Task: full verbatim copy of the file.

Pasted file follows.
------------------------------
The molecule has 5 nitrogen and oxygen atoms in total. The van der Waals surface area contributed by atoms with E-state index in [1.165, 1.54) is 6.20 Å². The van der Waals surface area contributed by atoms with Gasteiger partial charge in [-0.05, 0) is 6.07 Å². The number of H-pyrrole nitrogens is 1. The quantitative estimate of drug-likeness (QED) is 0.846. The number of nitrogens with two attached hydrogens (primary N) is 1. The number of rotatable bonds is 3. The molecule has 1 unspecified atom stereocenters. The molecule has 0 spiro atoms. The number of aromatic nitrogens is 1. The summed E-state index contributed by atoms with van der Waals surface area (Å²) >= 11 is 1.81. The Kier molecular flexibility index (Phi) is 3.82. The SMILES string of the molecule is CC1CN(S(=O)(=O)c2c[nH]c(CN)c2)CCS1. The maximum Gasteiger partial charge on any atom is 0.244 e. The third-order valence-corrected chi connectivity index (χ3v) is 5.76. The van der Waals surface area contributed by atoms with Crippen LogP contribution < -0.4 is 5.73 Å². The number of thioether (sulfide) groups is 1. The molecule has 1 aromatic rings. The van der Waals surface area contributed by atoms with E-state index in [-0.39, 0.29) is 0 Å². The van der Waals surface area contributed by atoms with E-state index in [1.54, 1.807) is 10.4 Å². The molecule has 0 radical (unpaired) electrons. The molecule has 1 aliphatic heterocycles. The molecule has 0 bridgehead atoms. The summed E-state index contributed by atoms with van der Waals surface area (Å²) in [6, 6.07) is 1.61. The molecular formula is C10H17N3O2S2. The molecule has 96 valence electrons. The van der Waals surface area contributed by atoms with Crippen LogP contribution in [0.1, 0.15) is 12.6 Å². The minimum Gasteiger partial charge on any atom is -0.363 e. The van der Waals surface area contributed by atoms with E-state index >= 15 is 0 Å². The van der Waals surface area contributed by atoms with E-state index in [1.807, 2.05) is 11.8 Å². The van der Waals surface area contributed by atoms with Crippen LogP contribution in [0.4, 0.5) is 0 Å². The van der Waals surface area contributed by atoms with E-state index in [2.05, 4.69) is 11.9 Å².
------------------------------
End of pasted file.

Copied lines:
The molecule has 5 nitrogen and oxygen atoms in total. The van der Waals surface area contributed by atoms with E-state index in [1.165, 1.54) is 6.20 Å². The van der Waals surface area contributed by atoms with Gasteiger partial charge in [-0.05, 0) is 6.07 Å². The number of H-pyrrole nitrogens is 1. The quantitative estimate of drug-likeness (QED) is 0.846. The number of nitrogens with two attached hydrogens (primary N) is 1. The number of rotatable bonds is 3. The molecule has 1 unspecified atom stereocenters. The molecule has 0 spiro atoms. The number of aromatic nitrogens is 1. The summed E-state index contributed by atoms with van der Waals surface area (Å²) >= 11 is 1.81. The Kier molecular flexibility index (Phi) is 3.82. The SMILES string of the molecule is CC1CN(S(=O)(=O)c2c[nH]c(CN)c2)CCS1. The maximum Gasteiger partial charge on any atom is 0.244 e. The third-order valence-corrected chi connectivity index (χ3v) is 5.76. The van der Waals surface area contributed by atoms with Crippen LogP contribution < -0.4 is 5.73 Å². The number of thioether (sulfide) groups is 1. The molecule has 1 aromatic rings. The van der Waals surface area contributed by atoms with E-state index in [-0.39, 0.29) is 0 Å². The van der Waals surface area contributed by atoms with E-state index in [1.54, 1.807) is 10.4 Å². The molecule has 0 radical (unpaired) electrons. The molecule has 1 aliphatic heterocycles. The molecule has 0 bridgehead atoms. The summed E-state index contributed by atoms with van der Waals surface area (Å²) in [6, 6.07) is 1.61. The molecular formula is C10H17N3O2S2. The molecule has 96 valence electrons. The van der Waals surface area contributed by atoms with Crippen LogP contribution in [0.1, 0.15) is 12.6 Å². The minimum Gasteiger partial charge on any atom is -0.363 e. The van der Waals surface area contributed by atoms with E-state index >= 15 is 0 Å². The van der Waals surface area contributed by atoms with E-state index in [1.807, 2.05) is 11.8 Å². The van der Waals surface area contributed by atoms with Crippen LogP contribution in [0.4, 0.5) is 0 Å². The van der Waals surface area contributed by atoms with E-state index in [2.05, 4.69) is 11.9 Å².